Why regional theater companies are forsaking their once-mighty resident acting ensembles

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6min 55sec

Photo: Kent Thompson of DCTC at CPRThe Denver Center Theatre Company's (DCTC) 2014-2015 season marks notable changes for Denver's flagship theater organization. The upcoming season, which begins in September, includes eight shows. That's down from last season's total of 10.

It's not the only shift for the DCTC, as it reacts to dwindling subscriptions and a shifting foundation support climate. Theater companies across the United States are dealing with similar challenges.

The company has also witnessed the gradual decline of its permanent resident acting company, a concept that DCTC artistic director Kent Thompson says was pivotal to the rise of the regional theater movement in the United States in the 1950s and 60s.

"The model usually describes people making a multi-year commitment to a community and a theater making a multi-season commitment," Thompson says. "At that point, it was about having a year-round salary for those people and allowing them to live and grow up in a community."

But now that model is largely outdated nationwide, as funding dedicated for resident acting companies has diminished and theater companies like the DCTC reduce cast sizes and diversify programming, Thompson says.

When Thompson arrived in 2005, the Company offered around 10 actor's contracts for at least three shows. Now, DCTC doesn't expect any actor to appear in more than one or two shows during the upcoming season.

The American Conservatory Theater (ACT) in San Francisco is comparable in size to the DCTC. And, while that organization still has a few resident artists, it too has largely phased out its resident acting company.

"In a way it makes me sad that we think actors are expendable and replaceable and that longevity doesn’t matter," artistic director Carey Perloff says.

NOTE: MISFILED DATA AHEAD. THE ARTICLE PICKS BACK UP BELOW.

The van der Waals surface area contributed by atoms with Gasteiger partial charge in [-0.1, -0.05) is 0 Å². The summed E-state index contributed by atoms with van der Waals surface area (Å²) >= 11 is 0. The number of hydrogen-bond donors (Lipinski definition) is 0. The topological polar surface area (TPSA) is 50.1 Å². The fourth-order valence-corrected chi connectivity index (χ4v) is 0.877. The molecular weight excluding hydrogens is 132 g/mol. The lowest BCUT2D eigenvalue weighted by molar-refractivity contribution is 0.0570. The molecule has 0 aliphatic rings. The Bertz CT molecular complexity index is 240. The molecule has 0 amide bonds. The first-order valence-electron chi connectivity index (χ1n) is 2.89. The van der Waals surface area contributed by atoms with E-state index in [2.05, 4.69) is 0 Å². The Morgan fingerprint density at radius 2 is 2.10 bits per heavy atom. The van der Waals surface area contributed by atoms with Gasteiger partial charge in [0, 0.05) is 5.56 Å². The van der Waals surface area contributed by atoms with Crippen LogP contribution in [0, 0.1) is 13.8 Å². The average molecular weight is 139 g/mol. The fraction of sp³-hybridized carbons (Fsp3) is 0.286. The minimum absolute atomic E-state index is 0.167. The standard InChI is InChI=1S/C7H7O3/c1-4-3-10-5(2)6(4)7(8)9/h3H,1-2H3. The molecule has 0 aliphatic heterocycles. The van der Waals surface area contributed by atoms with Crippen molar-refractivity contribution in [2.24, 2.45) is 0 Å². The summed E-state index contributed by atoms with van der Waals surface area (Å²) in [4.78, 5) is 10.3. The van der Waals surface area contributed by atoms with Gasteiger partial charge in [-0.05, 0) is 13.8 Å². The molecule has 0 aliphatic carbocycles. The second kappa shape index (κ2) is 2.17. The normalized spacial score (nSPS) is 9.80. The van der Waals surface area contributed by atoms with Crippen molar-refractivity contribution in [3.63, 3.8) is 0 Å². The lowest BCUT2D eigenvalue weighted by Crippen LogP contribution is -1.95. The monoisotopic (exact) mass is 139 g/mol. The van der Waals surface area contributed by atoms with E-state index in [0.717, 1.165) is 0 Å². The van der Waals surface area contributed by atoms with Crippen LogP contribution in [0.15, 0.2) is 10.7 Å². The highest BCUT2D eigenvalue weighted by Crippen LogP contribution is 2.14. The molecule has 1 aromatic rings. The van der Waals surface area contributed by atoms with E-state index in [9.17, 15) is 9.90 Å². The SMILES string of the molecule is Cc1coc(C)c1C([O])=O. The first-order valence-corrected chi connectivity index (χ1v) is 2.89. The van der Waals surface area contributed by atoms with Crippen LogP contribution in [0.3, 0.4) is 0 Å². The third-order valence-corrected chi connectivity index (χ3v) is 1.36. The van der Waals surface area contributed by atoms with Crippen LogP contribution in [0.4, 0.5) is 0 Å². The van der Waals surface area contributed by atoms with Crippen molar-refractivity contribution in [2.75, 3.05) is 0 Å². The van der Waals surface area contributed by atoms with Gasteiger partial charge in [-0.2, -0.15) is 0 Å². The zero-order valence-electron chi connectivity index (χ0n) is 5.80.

ACT now focuses more on its Master of Fine Arts program while also broadening the duties of its resident artists to include helping develop works and teaching.

"Theater is heading where pop culture is heading, which is an insatiable appetite for celebrity," Perloff says. "There is much less sense that craft matters and that training matters and that long-term collaboration matters."

Here is a preview of Colorado Art Report host Chloe Veltman's conversation with Thompson. To hear the interview, tune in to the Colorado Art Report on Friday, June 6, at 10.30 a.m. and 7.30 p.m.

CPR: What’s the current state of the DCTC’s resident acting ensemble?

Kent Thompson: For the upcoming year, we’ve got what I would call a couple of our core acting members and they’ll join us for one or two shows, but rarely more than that. We will not have a resident acting company for a full season, and I regret that very much. But I feel like it’s the reality of where the field has gone and where the Denver Center Theatre Company has gone. In fact, that idea of a resident company has been here since before I got here that actors would be paid show by show. That’s been an evolution over many years.

CPR: What does the falling away of the ensemble model nationwide say about where the industry is heading?

Kent Thompson: I think it says that the industry is heading toward trying to engage people as associates and as freelancers. Now choosing to live in a mid-size city that doesn’t have multiple opportunities to work in theater, film and television is going to be harder and harder.

Tune in to the Colorado Art Report on Friday at 10:30 a.m. and again at 7:30 p.m. to hear Chloe Veltman’s interview with Kent Thompson of the Denver Centre Theater Company.